emission cap furtheremissions from non-coveredin 2050 is 0.930 billion metricsources in 2050 is 0.348
declines to 1.504 billionentities. tons.billion metric tons.
metric tons, minus annual
emissions from non-covered
In metric tons of carbonEPA promulgates ruleIn metric tons of carbonAny electric power or industrialAssuming no capture of
dioxide equivalent: anywithin two years ofdioxide equivalent: anyfacility that emits over 10,000GHGs, any producer or
electric power, industrial, orenactment that applies theelectric power, industrial, ormtCO2e; any producer orimporter of petroleum- or
commercial entity that emitsmost cost-effectivecommercial entity that emitsimporter of petroleum or coal-coal-based liquid or gaseous
over 10,000 metric tonsreduction options on theover 10,000 mtCO2ebased liquid products that, whenfuel that emits GHGs, or any
carbon dioxide equivalentlargest emitting sources orannually from any singlecombusted, will emit over 10,000facility that produces or
(mtCO2e) annually fromsectors to achievefacility owned by the entity;mtCO2e annually; localimports more than 10,000
any single facility owned byreduction goals.any refiner or importer ofdistribution company that deliversCO2e of GHG chemicals
the entity; any refiner orpetroleum products fornatural gas that, when combusted,annually; any facility that
iki/CRS-RL33846importer of petroleumtransportation use that, whenwill emit over 10,000 mtCO2euses more than 5,000 tons of
g/wproducts for transportationcombusted, will emit overannually; producer or importer ofcoal annually; any natural
s.oruse that, when combusted,10,000 mtCO2e annually;HFCs, PFCs, SF6, or NF3 [thatgas processing plant or
leakwill emit over 10,000and any importer or producerwhen used, will emit] over 10,000importer (including LNG);
mtCO2e annually; and anyof HFCs, PFCs, or SF6 that,mtCO2e; a site at which CO2 isor, any facility that emits
://wikiimporter or producer ofwhen used, will emit overgeologically sequestered on amore than 10,000 CO2e of
httpHFCs, PFCs, or SF6 that,when used, will emit over10,000 mtCO2e.commercial scale.HFCs annually as abyproduct of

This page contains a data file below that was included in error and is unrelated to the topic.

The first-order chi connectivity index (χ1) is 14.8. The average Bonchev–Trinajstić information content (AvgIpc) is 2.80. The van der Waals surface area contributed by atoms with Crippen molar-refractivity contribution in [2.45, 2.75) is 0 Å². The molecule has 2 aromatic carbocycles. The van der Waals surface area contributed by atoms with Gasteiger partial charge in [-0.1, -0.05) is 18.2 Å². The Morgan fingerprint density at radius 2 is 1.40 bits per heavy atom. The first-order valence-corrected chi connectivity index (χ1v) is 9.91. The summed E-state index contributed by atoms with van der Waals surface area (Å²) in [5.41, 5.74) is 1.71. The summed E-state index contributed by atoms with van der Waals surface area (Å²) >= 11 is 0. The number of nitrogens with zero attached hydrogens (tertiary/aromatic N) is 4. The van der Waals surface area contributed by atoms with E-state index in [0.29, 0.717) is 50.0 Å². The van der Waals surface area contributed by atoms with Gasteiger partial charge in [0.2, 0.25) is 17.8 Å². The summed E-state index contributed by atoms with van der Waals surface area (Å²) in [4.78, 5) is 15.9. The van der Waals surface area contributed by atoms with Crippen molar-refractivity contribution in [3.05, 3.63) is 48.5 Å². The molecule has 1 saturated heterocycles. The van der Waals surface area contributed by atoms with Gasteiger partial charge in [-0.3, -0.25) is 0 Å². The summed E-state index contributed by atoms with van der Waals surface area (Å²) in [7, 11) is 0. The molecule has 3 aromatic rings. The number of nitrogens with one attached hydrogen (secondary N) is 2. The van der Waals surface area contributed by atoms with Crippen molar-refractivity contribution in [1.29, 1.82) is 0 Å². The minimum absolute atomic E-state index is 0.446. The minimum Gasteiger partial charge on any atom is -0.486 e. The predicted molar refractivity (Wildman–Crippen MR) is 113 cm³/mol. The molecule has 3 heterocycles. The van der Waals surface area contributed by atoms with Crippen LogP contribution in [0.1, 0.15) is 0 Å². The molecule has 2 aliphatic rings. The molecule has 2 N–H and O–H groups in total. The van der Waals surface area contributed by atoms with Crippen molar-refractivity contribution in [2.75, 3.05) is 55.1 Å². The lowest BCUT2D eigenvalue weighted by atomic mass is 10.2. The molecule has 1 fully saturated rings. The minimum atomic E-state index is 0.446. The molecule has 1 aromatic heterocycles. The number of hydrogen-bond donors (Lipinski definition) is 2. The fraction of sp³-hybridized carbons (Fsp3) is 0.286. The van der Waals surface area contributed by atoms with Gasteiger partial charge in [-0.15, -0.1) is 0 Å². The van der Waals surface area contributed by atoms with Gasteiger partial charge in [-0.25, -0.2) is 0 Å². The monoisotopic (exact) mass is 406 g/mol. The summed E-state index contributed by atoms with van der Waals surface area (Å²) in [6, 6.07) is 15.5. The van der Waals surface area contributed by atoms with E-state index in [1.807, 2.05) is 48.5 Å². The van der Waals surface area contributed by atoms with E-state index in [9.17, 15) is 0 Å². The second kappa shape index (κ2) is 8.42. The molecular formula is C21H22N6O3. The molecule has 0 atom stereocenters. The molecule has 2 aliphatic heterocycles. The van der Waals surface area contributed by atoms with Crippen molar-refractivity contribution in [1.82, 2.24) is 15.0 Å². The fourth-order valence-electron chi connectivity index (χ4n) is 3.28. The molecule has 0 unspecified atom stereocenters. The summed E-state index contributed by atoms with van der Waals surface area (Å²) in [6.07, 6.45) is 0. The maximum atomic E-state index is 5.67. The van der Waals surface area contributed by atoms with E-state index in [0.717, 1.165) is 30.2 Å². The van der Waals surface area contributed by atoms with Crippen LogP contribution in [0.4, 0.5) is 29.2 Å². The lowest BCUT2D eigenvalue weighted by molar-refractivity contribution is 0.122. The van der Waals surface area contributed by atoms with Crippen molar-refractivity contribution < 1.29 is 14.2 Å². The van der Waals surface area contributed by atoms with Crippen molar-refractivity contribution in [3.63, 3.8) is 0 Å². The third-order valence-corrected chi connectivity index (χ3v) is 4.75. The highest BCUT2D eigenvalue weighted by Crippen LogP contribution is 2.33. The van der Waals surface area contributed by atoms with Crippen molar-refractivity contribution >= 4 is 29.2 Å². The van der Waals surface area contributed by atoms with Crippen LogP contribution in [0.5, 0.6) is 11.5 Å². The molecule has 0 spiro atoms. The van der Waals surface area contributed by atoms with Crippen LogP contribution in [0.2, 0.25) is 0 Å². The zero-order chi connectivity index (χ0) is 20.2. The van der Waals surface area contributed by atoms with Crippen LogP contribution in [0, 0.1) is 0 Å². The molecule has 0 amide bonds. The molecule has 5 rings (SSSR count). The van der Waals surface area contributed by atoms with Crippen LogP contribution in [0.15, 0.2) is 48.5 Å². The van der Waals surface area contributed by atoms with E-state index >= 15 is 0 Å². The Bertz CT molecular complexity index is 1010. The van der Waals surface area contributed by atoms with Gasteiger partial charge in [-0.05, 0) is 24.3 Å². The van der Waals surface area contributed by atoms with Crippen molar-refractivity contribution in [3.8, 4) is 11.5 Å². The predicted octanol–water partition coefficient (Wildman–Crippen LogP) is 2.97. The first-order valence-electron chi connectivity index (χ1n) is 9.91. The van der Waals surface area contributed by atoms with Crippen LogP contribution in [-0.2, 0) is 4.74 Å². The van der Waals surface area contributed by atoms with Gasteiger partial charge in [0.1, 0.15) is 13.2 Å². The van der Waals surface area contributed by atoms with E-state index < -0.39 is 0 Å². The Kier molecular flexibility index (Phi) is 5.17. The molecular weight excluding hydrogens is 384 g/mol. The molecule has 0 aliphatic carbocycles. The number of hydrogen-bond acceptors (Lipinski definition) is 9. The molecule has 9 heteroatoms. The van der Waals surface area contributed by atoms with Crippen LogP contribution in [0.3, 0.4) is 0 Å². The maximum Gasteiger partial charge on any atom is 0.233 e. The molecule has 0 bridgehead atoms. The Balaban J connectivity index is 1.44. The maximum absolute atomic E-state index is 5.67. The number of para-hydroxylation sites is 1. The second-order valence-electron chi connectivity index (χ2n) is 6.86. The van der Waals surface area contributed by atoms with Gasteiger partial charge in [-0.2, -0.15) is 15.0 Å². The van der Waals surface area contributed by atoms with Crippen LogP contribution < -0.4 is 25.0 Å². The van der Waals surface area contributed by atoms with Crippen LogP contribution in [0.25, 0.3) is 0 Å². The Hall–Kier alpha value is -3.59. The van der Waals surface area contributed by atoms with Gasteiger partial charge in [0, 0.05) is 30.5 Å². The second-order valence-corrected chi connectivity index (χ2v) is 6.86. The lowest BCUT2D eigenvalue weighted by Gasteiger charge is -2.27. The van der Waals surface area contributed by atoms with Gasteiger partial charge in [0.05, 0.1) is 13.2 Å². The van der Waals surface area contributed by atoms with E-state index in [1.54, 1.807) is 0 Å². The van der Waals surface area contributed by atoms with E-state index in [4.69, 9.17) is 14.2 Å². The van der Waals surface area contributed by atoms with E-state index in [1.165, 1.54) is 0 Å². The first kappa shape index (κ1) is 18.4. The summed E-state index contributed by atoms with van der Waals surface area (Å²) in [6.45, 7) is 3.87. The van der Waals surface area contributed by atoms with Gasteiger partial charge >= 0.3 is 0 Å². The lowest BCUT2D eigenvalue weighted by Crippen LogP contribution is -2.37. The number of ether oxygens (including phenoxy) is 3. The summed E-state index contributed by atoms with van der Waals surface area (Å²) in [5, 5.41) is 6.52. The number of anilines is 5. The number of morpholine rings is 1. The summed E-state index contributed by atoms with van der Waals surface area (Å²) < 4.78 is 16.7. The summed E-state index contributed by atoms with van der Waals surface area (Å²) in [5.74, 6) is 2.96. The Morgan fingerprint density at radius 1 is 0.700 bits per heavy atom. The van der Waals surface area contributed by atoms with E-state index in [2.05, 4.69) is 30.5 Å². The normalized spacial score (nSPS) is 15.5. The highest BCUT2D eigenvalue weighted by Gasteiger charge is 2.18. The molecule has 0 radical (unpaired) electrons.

10,000 mtCO2e.hydrochlorofluorocarbon
productio n.
neralA tradeable allowanceA tradeable allowanceA tradeable allowanceA tradeable allowance system isA tradeable allowance
cating andsystem is established: EPAsystem is established. Thesystem is established: EPAestablished; although the vastsystem is established.
plementingshall determine allocationsPresident submits toshall determine allocationsmajority of the allowances wouldBeginning in 2012, 5% of
ategybased on several economic,Congress an allocationbased on several economic,be auctioned, between 2012 andthe allowances are allocated
equity, and sector-specificplan within one year ofequity, and sector-specific2019, 6% of allowances would beto electric generators,
criteria, including economicenactment that includes acriteria, including economicdistributed to manufacturers ofdeclining to 0% in 2020;
efficiency, competitivecombination of auctionsefficiency, competitivetrade-exposed primary goods,”10% are allocated to energy
effects, and impact onand free allocation ofeffects, and impact onincluding (per bill text) aluminum,intensive industries,
consumers. Allowances areallowances. To theconsumers. Allowances arecement, iron/steel, glass, anddeclining to 0% in 2020.
to be allocated upstream tomaximum extentto be allocated upstream topaper; EPA would develop
refiners and importers ofpracticable, the allocationrefiners and importers ofdistribution system.Remaining allowances are
transportation fuel, alongand revenues receivedtransportation fuel, alongauctioned by the Treasury
with producers of HFCs,should maximize publicwith producers of HFCs,Auction revenues distributed (inDepartment with 15% of
PFCs, and SF6, andbenefits, promotePFCs, and SF6, andFY2010-FY2019) as follows:revenues transferred to the

TopicH.R. 620 (Olver)H.R. 1590 (Waxman)H.R. 4226(Gilchrest)H.R. 6186 (Markey)H.R. 6316 (Doggett)